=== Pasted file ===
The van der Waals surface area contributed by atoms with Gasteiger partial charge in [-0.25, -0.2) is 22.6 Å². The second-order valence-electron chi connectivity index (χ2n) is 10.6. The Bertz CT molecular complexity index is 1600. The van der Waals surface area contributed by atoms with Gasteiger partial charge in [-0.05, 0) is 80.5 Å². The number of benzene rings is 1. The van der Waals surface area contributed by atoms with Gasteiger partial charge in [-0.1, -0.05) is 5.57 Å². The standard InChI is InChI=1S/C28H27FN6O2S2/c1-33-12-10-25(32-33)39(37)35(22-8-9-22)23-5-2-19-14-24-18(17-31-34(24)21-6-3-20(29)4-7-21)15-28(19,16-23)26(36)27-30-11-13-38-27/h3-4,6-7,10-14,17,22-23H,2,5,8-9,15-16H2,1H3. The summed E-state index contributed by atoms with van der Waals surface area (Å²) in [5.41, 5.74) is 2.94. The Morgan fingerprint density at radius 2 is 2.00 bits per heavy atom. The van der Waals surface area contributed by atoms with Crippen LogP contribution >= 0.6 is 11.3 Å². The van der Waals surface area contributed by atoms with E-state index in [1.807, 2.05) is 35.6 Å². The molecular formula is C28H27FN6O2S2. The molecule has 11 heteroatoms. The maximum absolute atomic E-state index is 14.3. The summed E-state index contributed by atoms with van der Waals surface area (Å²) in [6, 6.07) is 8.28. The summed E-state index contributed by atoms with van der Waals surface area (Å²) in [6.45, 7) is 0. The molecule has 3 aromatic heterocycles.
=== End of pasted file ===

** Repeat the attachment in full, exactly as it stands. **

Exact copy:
The van der Waals surface area contributed by atoms with Gasteiger partial charge in [-0.25, -0.2) is 22.6 Å². The second-order valence-electron chi connectivity index (χ2n) is 10.6. The Bertz CT molecular complexity index is 1600. The van der Waals surface area contributed by atoms with Gasteiger partial charge in [-0.05, 0) is 80.5 Å². The number of benzene rings is 1. The van der Waals surface area contributed by atoms with Gasteiger partial charge in [-0.1, -0.05) is 5.57 Å². The standard InChI is InChI=1S/C28H27FN6O2S2/c1-33-12-10-25(32-33)39(37)35(22-8-9-22)23-5-2-19-14-24-18(17-31-34(24)21-6-3-20(29)4-7-21)15-28(19,16-23)26(36)27-30-11-13-38-27/h3-4,6-7,10-14,17,22-23H,2,5,8-9,15-16H2,1H3. The summed E-state index contributed by atoms with van der Waals surface area (Å²) in [5.41, 5.74) is 2.94. The Morgan fingerprint density at radius 2 is 2.00 bits per heavy atom. The van der Waals surface area contributed by atoms with Crippen LogP contribution >= 0.6 is 11.3 Å². The van der Waals surface area contributed by atoms with E-state index in [1.807, 2.05) is 35.6 Å². The molecular formula is C28H27FN6O2S2. The molecule has 11 heteroatoms. The maximum absolute atomic E-state index is 14.3. The summed E-state index contributed by atoms with van der Waals surface area (Å²) in [6, 6.07) is 8.28. The summed E-state index contributed by atoms with van der Waals surface area (Å²) in [6.45, 7) is 0. The molecule has 3 aromatic heterocycles.